She’s So High Above Me: The Satisfaction of Inequality.

Posted on October 29, 2011


Recent research suggests that the best marriages involve women who are more physically attractive than their mates.

Men, the research indicates, are more supportive when they partner with a woman who is more attractive; women, it is claimed, care less about looks and more about having a supportive partner. Women also are said to mirror the level of support they receive from their partner. So, when a man is more supportive, everyone is happier.

Whether or not this is true for all men and for all women and whether or not physical attractiveness is the main consideration for every couple, this research implies that the best long term relationships, at some fundamental level, are unequal. The inequality, it seems, causes one person to be more supportive of the other and this support is then reciprocated by the other person.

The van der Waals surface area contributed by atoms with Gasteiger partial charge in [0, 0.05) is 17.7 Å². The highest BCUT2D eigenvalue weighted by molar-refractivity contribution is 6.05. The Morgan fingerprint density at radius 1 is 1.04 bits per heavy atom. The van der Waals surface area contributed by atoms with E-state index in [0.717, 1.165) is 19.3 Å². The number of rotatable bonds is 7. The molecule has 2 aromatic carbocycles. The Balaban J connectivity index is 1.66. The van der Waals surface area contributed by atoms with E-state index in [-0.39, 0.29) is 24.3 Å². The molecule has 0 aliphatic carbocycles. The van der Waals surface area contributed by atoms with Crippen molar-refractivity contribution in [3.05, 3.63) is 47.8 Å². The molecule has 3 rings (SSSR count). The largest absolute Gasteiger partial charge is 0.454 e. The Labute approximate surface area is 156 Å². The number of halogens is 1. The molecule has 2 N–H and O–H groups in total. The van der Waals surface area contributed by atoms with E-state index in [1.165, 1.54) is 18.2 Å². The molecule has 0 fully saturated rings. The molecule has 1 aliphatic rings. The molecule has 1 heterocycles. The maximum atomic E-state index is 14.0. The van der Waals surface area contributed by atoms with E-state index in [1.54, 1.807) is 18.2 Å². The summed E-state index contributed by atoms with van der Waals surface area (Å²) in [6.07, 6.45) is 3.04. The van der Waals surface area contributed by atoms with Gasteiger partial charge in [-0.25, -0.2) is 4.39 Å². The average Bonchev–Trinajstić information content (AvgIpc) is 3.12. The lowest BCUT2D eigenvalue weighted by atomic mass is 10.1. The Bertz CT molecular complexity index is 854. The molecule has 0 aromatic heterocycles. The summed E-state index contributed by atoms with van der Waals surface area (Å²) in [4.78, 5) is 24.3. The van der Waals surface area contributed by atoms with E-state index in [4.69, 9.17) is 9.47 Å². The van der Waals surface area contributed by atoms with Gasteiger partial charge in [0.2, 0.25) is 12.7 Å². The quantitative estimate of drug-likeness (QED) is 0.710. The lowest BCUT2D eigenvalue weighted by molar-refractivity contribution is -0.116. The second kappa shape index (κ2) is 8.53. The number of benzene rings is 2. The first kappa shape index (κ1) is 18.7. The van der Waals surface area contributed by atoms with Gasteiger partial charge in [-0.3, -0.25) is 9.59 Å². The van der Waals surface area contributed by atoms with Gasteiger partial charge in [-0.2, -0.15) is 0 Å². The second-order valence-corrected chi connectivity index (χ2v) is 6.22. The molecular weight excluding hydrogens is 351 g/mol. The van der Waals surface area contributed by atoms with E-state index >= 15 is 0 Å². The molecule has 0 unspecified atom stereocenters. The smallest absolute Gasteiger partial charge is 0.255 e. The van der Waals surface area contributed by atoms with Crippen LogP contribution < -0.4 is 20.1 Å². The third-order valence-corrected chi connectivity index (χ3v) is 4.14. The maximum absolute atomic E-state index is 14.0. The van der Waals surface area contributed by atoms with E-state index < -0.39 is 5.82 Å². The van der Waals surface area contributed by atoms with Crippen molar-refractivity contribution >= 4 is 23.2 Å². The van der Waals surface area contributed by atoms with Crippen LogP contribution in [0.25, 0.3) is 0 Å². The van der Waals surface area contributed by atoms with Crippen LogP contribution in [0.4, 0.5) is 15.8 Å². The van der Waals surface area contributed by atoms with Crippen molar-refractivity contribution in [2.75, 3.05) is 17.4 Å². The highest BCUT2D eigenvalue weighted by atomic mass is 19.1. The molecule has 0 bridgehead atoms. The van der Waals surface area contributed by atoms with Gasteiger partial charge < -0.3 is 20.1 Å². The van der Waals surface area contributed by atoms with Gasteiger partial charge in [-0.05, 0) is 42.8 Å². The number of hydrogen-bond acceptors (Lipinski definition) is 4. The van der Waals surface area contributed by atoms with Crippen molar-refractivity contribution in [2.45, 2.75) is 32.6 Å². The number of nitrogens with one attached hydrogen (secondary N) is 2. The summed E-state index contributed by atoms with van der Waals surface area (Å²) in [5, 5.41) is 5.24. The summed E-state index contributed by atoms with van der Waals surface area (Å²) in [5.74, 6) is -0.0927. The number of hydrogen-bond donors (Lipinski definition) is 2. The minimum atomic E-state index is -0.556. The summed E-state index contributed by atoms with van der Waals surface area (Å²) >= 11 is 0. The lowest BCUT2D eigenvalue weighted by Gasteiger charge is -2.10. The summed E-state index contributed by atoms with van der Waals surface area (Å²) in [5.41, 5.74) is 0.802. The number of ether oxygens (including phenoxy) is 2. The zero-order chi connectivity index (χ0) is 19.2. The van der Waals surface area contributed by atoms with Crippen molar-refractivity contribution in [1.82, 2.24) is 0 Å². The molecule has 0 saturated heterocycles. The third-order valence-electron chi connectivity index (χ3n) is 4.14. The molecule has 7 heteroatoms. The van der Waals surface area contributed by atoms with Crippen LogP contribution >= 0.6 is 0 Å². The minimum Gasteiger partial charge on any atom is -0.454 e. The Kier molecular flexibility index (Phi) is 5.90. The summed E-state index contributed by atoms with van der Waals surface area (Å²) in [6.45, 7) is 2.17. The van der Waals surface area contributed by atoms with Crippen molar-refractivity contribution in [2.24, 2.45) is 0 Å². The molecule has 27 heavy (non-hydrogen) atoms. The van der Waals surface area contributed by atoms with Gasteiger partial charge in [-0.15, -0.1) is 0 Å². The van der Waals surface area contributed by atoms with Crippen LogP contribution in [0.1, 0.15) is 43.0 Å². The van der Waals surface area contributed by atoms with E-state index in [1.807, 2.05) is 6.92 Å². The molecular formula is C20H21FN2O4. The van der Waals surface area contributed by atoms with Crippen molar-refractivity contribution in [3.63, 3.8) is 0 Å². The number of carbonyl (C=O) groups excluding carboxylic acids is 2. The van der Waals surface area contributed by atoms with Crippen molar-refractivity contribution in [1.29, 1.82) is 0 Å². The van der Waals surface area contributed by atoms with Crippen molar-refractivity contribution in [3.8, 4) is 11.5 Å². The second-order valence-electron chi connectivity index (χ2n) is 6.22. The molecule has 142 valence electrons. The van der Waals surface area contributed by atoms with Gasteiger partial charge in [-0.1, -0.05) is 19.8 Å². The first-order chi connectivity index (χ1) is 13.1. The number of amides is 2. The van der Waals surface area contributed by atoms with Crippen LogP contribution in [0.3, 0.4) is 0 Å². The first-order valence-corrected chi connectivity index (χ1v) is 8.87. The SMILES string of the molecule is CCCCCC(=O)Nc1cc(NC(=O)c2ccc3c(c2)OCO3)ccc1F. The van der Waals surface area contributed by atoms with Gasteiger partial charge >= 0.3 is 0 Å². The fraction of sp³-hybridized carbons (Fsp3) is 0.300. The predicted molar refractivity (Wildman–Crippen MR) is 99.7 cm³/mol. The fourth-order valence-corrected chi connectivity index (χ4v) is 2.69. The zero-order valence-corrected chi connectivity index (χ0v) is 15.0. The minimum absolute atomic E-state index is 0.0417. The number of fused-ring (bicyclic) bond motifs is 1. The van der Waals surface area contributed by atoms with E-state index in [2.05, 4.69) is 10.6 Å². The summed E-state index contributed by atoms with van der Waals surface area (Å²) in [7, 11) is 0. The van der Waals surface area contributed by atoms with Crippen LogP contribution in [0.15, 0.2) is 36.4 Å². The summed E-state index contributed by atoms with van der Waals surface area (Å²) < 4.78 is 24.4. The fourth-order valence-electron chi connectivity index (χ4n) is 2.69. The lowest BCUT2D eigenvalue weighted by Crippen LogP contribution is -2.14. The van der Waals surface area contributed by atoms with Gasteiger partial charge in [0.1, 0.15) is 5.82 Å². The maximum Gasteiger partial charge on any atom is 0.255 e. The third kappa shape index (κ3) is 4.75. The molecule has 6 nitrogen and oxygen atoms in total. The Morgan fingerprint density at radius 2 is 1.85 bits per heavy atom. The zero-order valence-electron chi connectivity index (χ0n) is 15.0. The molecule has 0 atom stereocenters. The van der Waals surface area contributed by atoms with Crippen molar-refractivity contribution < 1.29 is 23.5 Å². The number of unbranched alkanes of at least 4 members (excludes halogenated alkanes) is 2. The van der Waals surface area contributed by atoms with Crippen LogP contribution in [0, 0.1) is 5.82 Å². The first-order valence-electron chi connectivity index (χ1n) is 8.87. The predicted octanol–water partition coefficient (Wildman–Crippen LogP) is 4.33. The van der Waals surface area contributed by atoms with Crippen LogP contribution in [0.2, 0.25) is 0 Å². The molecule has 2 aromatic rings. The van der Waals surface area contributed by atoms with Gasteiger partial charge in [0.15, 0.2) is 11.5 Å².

This conclusion is somewhat hard for me to swallow because I regard every person as an equal and strive to treat him or her as such until given reason to do otherwise. Over the years, however, I’ve slowly come to realize and accept that some of us — maybe even many of us — like to — and maybe even need to — organize ourselves around relationships of inequality. Some of us even benefit from it.

This research seems to support that view.

What do you think? Are the best romantic relationships at some fundamental level unequal? Is this true for none of us, all of us, or only some of us? Are there broader implications for other kinds of human relationships.